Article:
Based on the Internet Archive, www.cemetery.org is the
oldest online cemetery and memorial site in the world.
See the archival documentation here.
Read about the World Wide Cemetery in Newsweek here.
Twenty-three continuous years guided by a strong, clear vision.
Mike’s original 1995 vision that will always guide the World Wide Cemetery
When a person we love or are close to dies, the desire to communicate our loss is both natural and strong. We use the media—all forms of print, as well as radio and television—to notify others of a loved one’s passing.
The Internet represents humankind’s greatest revolution in communication since Gutenberg invented movable type. The World Wide Web, shared globally by more than 30 million people, is an ideal place to announce the loss of someone we cherish and to erect a permanent monument to their memory. Such virtual monuments, unlike real ones, will not weather with the passage of time and can be visited easily by people from around the world.
Monuments in the World Wide Cemetery allow people to share the lives of their loved ones in ways that traditional printed death announcements or stone inscriptions cannot. Photographs, moving images and even sounds can be included with a monument. People can create hypertext links among family members, and in doing so forge a genealogy of Internet users and their families online and in real time.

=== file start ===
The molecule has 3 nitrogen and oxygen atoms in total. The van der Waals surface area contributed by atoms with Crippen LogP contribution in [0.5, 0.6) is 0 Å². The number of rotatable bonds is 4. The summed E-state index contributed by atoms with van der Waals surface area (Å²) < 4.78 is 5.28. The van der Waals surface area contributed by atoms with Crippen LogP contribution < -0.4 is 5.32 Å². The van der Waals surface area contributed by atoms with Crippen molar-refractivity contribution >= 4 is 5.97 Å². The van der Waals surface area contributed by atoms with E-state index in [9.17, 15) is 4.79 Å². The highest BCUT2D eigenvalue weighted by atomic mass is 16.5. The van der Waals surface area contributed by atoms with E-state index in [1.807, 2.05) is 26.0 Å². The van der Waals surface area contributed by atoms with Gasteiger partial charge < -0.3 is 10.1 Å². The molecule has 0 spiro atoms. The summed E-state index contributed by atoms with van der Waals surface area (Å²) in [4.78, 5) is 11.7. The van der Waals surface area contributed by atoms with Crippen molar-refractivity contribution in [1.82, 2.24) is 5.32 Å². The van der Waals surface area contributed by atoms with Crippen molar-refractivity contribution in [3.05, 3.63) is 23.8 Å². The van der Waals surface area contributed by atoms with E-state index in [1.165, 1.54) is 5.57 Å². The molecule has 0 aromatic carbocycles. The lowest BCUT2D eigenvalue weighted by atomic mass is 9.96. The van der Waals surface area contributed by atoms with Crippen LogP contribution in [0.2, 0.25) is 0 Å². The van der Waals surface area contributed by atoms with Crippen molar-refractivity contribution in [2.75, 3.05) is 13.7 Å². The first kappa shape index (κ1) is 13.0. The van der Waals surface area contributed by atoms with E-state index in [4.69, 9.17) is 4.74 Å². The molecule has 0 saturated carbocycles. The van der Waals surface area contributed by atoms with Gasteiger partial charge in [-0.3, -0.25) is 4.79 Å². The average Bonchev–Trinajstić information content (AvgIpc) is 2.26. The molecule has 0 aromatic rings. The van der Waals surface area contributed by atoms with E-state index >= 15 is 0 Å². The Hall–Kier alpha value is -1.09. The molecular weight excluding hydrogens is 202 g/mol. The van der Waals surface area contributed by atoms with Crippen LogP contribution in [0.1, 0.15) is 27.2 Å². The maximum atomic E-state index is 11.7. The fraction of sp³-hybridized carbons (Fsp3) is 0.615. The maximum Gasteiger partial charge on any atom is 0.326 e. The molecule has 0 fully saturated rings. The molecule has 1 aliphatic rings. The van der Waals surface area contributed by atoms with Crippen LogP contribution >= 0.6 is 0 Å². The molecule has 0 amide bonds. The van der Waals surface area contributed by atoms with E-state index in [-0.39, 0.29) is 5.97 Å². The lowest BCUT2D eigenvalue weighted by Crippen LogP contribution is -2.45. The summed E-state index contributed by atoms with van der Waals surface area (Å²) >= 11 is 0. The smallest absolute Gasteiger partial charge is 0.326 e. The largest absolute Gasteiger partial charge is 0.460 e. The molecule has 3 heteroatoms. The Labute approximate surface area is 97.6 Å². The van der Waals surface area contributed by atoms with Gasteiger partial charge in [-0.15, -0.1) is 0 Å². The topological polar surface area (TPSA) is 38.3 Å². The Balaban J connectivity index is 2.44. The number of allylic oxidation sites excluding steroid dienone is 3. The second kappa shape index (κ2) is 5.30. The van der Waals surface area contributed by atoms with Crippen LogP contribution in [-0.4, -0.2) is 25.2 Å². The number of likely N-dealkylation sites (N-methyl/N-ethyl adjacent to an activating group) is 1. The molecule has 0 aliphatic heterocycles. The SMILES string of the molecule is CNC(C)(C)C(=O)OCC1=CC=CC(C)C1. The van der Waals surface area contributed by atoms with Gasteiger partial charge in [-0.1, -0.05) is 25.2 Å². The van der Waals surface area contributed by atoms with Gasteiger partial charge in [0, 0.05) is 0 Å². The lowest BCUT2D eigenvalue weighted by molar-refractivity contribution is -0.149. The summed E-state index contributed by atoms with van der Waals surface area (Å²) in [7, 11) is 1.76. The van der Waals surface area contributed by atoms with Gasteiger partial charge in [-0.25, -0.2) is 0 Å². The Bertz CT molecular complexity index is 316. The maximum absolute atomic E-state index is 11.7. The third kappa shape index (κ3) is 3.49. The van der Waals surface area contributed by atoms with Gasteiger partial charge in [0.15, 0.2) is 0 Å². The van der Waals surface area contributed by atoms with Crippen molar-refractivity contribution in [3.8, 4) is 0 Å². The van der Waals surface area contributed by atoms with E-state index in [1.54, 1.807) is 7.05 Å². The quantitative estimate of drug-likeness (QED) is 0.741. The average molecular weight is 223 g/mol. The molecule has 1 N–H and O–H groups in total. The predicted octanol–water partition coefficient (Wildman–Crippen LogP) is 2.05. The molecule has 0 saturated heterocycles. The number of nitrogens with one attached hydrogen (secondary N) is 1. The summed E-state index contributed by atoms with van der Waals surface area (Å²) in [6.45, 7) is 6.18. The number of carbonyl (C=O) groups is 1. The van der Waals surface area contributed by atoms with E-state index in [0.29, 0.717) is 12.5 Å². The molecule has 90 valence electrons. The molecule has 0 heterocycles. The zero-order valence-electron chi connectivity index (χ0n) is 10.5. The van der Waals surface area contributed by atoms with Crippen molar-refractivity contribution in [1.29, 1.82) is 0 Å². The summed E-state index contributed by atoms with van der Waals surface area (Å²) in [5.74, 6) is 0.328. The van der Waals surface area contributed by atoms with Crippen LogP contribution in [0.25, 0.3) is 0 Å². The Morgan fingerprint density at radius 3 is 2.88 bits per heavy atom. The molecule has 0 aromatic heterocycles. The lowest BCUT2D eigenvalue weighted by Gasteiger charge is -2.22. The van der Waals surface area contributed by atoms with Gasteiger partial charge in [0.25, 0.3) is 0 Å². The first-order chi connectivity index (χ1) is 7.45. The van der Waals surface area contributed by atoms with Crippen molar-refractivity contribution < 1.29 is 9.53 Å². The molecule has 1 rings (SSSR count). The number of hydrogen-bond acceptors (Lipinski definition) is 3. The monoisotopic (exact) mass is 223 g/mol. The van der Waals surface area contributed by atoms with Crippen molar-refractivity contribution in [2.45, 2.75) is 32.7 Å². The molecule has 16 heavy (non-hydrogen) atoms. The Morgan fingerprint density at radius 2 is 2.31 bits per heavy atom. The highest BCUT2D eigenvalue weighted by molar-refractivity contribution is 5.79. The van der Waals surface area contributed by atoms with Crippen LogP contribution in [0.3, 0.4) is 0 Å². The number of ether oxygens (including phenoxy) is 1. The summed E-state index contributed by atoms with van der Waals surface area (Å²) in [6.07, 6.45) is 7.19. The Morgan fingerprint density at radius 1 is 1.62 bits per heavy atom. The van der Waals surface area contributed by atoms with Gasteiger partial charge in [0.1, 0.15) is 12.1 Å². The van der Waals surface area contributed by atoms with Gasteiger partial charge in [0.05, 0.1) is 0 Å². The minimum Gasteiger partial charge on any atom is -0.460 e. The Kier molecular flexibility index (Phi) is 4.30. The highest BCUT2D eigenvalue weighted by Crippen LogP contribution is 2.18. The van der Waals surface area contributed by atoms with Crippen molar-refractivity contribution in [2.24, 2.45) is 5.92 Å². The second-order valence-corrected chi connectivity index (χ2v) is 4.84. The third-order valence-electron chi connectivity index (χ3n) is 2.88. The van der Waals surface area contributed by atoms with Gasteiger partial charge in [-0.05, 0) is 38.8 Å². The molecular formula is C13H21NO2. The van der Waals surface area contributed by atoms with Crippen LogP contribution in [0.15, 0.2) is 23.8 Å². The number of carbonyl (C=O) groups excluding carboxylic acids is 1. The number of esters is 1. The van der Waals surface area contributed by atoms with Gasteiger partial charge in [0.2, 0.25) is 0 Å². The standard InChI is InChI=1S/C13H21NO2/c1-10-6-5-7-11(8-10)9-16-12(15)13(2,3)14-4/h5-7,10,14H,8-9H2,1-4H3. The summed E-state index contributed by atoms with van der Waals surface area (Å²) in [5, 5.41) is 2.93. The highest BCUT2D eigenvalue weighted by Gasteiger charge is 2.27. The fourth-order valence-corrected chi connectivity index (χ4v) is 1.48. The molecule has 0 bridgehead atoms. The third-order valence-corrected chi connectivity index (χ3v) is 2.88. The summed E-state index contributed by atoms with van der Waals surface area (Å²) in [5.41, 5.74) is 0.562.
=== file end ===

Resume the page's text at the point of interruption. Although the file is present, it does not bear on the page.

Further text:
The World Wide Cemetery is open to people of all religious faiths, and will allow us all to share the lives of our loved ones with people the world over. It is our sincerest hope that, when you erect a monument to a loved one in the World Wide Cemetery, doing so will provide you with a measure of solace, and, if you are walking through the Cemetery, that you delight and wonder in the diversity, uniqueness and accomplishments of its inhabitants.
Under no circumstances will we share or market your personal information.
I have the strange privilege of being able to contribute to my own monument. I’ve really enjoyed working on the World Wide Cemetery. It’s been a labour of love inspired by my confronting my own mortality. I hope you, the Internet community, feel it is a worthy addition to the World Wide Web and embrace it. — Mike Kibbee, Toronto, April 1995
While all the gods are blessed, Love — be it said in all reverence —
is the blessedest of all, for he is the loveliest and the best (Plato)